Beware of Irrational Exuberance of #physicaltherapy for Chronic Pain

       “What is true isn’t always popular, and what is popular isn’t always true” ……Howard Cosell

In the past few weeks, my travels have included conversations with many PT’s who are very excited about the recent CDC guidelines on prescribing opioids for chronic pain.  The suggestion that physical therapy is the right and correct replacement while encouraging is an illusion at this stage.  As I pointed out in my last post, in 1998 there were over a thousand multi disciplinary clinics practicing a biopsychosocial approach to chronic pain and likely having great outcomes. Within 7 years, this was reduced to approximately 75 locations. Why? Payor policy.  Just because we have CDC guidelines now, doesn’t mean this trend will quickly reverse. In fact, here are just a few reasons:

Insurance companies:  Payor’s are not motivated to expand reimbursement policy under any circumstances. It is just easier for a payor to justify paying less for something  than to pay for something that is likely better but involves more services-after all they are motivated to save employers money remember? Chronic pain patients will always be cumbersome to a primary care practice such that a “new, non addicting” pharmacologic agent will likely continue to be the treatment of choice (medical marijuana?) rather than a significant rise in physical therapy and other services.

Marketing outpacing training:  A sudden rise in multidisciplinary clinics with physical therapy as its core will crop up and will be more marketing than substance. We are already seeing PT wannabe groups sending few PT’s to weekend pain science seminars and now suddenly all of their clinics are fully “certified” in pain science.  Tell tale sign of this will be a temporary rise in PT referrals to “pain PT specialists” that may get less than stellar results due to inadequate training and thus do more harm than good for our cause.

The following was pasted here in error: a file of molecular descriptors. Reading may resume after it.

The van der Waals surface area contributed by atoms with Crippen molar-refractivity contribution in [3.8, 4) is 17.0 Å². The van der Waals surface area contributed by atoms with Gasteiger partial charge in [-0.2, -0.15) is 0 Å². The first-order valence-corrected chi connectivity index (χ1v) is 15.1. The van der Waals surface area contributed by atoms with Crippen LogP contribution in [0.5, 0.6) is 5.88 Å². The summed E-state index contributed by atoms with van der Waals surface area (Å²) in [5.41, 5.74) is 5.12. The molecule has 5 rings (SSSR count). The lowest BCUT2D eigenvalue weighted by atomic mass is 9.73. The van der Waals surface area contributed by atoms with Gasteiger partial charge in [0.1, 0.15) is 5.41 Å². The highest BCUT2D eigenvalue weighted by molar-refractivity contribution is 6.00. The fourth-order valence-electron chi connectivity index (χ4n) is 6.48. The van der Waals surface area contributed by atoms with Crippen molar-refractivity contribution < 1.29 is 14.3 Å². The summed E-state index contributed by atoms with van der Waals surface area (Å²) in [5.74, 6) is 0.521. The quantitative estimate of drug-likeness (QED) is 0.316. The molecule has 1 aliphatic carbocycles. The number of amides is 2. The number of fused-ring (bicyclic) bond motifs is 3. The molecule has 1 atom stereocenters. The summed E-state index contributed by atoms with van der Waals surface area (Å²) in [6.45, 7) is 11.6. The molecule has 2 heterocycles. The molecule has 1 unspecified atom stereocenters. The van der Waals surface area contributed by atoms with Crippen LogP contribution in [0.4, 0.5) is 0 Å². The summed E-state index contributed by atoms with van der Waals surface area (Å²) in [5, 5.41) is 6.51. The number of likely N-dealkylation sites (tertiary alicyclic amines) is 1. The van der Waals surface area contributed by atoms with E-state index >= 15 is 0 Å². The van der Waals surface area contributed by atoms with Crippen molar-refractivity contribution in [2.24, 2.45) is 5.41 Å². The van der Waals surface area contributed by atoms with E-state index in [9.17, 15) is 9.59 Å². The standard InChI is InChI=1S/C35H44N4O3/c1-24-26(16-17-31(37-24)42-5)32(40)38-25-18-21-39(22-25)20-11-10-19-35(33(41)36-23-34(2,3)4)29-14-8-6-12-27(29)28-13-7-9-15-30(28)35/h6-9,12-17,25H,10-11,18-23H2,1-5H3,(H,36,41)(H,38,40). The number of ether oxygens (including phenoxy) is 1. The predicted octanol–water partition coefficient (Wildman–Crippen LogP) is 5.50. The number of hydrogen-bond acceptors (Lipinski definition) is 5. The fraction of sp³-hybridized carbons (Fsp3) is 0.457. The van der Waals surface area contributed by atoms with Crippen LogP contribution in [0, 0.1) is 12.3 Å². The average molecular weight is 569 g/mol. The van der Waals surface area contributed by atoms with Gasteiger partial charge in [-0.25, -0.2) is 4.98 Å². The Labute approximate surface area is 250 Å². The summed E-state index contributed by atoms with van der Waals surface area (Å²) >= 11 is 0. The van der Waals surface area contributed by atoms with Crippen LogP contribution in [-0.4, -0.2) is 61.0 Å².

Opportunistic physicians.  There are a number of physician types-anesthesiologists, internal medicine, physical medicine pain specialists, and neurosurgeons that are also seeing the CDC guidelines as an opportunity to expand the breadth and depth of their services.

 

In my view, for physical therapy to have any success, we have to admit treating chronic pain is not at this time an entry level competency. A shift in emphasis from manual skills to tacit knowledge skills will have to take center stage. A broad acceptance and understanding of social neuroscience,  cognitive behavioral techniques, appropriate use of meditation, and in particular communication skills will need significant enhancement and emphasis. This is not to suggest that manual skills are unimportant but we have to rely more on “neck up” skills in order to maximize our opportunity afforded by the CDC guidelines. The numbers of patients with chronic pain are rising to epidemic proportions and we have to be able to access more than 7% like we do in low back pain. The challenge is on-will we rise up, collaborate with other professionals, or will chronic pain clinics simply be the work hardening centers of this decade?